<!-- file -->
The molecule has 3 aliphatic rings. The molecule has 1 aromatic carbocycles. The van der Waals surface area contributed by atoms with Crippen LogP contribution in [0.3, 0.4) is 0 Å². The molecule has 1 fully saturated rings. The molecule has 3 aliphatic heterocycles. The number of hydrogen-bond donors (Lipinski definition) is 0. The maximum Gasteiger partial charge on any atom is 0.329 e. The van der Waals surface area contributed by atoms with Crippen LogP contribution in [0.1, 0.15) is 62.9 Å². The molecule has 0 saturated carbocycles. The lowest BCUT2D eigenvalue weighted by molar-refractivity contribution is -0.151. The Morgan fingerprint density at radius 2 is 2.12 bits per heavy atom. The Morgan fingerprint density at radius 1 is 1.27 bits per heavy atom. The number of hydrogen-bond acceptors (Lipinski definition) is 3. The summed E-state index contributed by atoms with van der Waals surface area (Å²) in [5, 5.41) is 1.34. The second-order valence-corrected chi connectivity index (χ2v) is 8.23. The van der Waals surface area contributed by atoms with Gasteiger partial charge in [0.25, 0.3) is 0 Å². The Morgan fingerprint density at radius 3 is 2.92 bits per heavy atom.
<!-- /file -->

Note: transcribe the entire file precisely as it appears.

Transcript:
The molecule has 3 aliphatic rings. The molecule has 1 aromatic carbocycles. The van der Waals surface area contributed by atoms with Crippen LogP contribution in [0.3, 0.4) is 0 Å². The molecule has 1 fully saturated rings. The molecule has 3 aliphatic heterocycles. The number of hydrogen-bond donors (Lipinski definition) is 0. The maximum Gasteiger partial charge on any atom is 0.329 e. The van der Waals surface area contributed by atoms with Crippen LogP contribution in [0.1, 0.15) is 62.9 Å². The molecule has 0 saturated carbocycles. The lowest BCUT2D eigenvalue weighted by molar-refractivity contribution is -0.151. The Morgan fingerprint density at radius 2 is 2.12 bits per heavy atom. The Morgan fingerprint density at radius 1 is 1.27 bits per heavy atom. The number of hydrogen-bond acceptors (Lipinski definition) is 3. The summed E-state index contributed by atoms with van der Waals surface area (Å²) in [5, 5.41) is 1.34. The second-order valence-corrected chi connectivity index (χ2v) is 8.23. The van der Waals surface area contributed by atoms with Gasteiger partial charge in [0.25, 0.3) is 0 Å². The Morgan fingerprint density at radius 3 is 2.92 bits per heavy atom.